Websites can be daunting. For many multifamily properties, the line between beautiful design and functionality seems to be a hard one to balance. We’re here to simplify it for you.

Let’s talk about the five keys to multifamily web design:

1. Responsive Design

Nearly 40 percent of websites are now viewed on mobile devices. Responsive design means that your site will adjust to different screen sizes. Developers add screen size breaks where the designs shift, restack, and change to suit the corresponding screen. For example, many mobile sites have a navigation button instead of a navigation bar to allow more space for content.

It’s important for your layout to be responsive on all types of devices. Whether you work with an agency or develop your website in-house, your site should include a lead-optimized and mobile-responsive design that is guaranteed to enhance the user experience.

The bottom line: Be sure to ask your agency or web development team what their plans are for creating responsive layouts.

2. Featured Photos

Making your resident feel at ease is essential to landing the lease. Designers use images to make the user feel comfortable. The pictures should help your resident envision their life at your multifamily property. The images should be of high quality and have people interacting with your space. This will help your prospect relate better to your property.

Photos help change property features from facts into personal benefits for the prospective resident. People relate to experiences, not data, and photography portrays experiences in a most relatable manner. People see themselves living at your property.

The bottom line: Be sure to prioritize creating sections for high-quality photography throughout your multifamily web design, such as large display areas, to create an engaging and aesthetically pleasing experience for your prospective and current residents.

3. Well-Structured Hierarchy

Hierarchy helps a user digest a page from general to specific information. Multifamily web developers create hierarchy through tools such as website navigation, font size, and spacing. Successful hierarchy guides the user to their desired information through intuitive categories.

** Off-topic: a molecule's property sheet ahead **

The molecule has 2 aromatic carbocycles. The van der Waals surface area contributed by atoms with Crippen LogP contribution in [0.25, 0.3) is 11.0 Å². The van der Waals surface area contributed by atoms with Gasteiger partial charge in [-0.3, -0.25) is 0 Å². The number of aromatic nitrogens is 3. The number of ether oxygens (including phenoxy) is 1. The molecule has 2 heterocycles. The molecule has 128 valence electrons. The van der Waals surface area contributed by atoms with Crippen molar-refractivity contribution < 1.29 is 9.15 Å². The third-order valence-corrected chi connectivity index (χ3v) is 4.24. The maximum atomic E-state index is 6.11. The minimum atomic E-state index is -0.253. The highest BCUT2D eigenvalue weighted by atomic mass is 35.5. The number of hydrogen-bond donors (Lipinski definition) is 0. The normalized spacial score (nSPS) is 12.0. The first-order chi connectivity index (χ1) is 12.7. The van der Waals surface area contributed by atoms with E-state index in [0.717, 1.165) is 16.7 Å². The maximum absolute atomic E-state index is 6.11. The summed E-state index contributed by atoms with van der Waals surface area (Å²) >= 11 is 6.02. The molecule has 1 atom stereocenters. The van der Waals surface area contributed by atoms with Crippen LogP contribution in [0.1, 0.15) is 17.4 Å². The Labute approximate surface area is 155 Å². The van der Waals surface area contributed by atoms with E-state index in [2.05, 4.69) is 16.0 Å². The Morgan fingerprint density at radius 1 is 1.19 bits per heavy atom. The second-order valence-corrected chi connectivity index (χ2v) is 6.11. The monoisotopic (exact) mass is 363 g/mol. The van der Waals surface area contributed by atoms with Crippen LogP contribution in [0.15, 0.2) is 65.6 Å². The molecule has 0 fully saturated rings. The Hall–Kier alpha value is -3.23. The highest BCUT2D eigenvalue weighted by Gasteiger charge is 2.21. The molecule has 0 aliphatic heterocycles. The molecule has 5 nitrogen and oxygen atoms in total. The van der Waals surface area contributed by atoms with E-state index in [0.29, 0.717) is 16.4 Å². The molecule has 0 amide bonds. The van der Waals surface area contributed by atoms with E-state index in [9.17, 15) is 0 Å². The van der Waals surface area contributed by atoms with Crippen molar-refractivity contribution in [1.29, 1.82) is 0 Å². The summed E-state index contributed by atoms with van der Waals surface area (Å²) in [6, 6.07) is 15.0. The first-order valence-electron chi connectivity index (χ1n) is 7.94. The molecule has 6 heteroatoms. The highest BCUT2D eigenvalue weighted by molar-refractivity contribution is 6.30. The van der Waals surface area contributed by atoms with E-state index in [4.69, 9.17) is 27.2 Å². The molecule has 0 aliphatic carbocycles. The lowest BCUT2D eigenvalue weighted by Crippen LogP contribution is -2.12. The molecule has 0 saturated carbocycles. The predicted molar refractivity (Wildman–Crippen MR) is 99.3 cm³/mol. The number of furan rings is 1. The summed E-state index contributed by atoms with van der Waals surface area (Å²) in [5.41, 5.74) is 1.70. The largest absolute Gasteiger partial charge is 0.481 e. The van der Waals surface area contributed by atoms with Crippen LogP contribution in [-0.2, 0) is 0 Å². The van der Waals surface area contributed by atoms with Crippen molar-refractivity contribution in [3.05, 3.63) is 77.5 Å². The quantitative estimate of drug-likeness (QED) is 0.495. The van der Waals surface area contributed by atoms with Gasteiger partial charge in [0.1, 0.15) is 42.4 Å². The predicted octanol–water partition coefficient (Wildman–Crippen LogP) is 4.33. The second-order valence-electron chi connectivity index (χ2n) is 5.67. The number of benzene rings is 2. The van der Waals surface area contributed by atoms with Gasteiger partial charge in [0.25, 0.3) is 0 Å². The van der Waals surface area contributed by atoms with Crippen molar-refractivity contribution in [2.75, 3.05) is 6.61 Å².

Your multifamily web design team should focus on creating clean lines, contemporary design, clear subheadings, and consistent menus to make it easy for residents to navigate and receive the information they need to make a purchasing decision.

The bottom line: A leasing site should have a consistent menu on every page. Any link that breaks the structure should open in a separate window. This ensures a clear path to each page and an easy way to go back. It also keeps a consistent brand.

4. Blog, Blog, Blog

The primary goal of your site should be to provide the necessary information for your potential resident to help them make an educated leasing decision. This means creating a specific buyer persona and content to satisfy their needs. This marketing approach brings potential residents to your site and gives you an opportunity to gain leads.

The bottom line: Relevant, updated content is the best way to help your SEO and increase your Google rankings.

5. Balance Design With Marketing

Building a multifamily website that serves as a functional extension of your property requires a balance between design that pleases aesthetically, while still servicing the user’s needs. Consider the following questions:

  • Are things easy to find?
  • Does the content make sense?
  • Are there places to capture leads?
  • Is the website optimized as a marketing tool?
  • Are there ways for leads to find what they want and progress down the marketing funnel?
  • Are sales getting the information they need?

A website without these components is no more than a glorified digital brochure. These components without a website? Useless.

Your multifamily web design should focus on SEO from the ground up, with best practices in place to improve search rankings. Plus, a tracking system should be built into the site to monitor traffic and conversions.

The bottom line: To turn visitors to leads, be sure you find a balance between your design and functionality so you aren’t just operating marketing components instead of a full marketing funnel.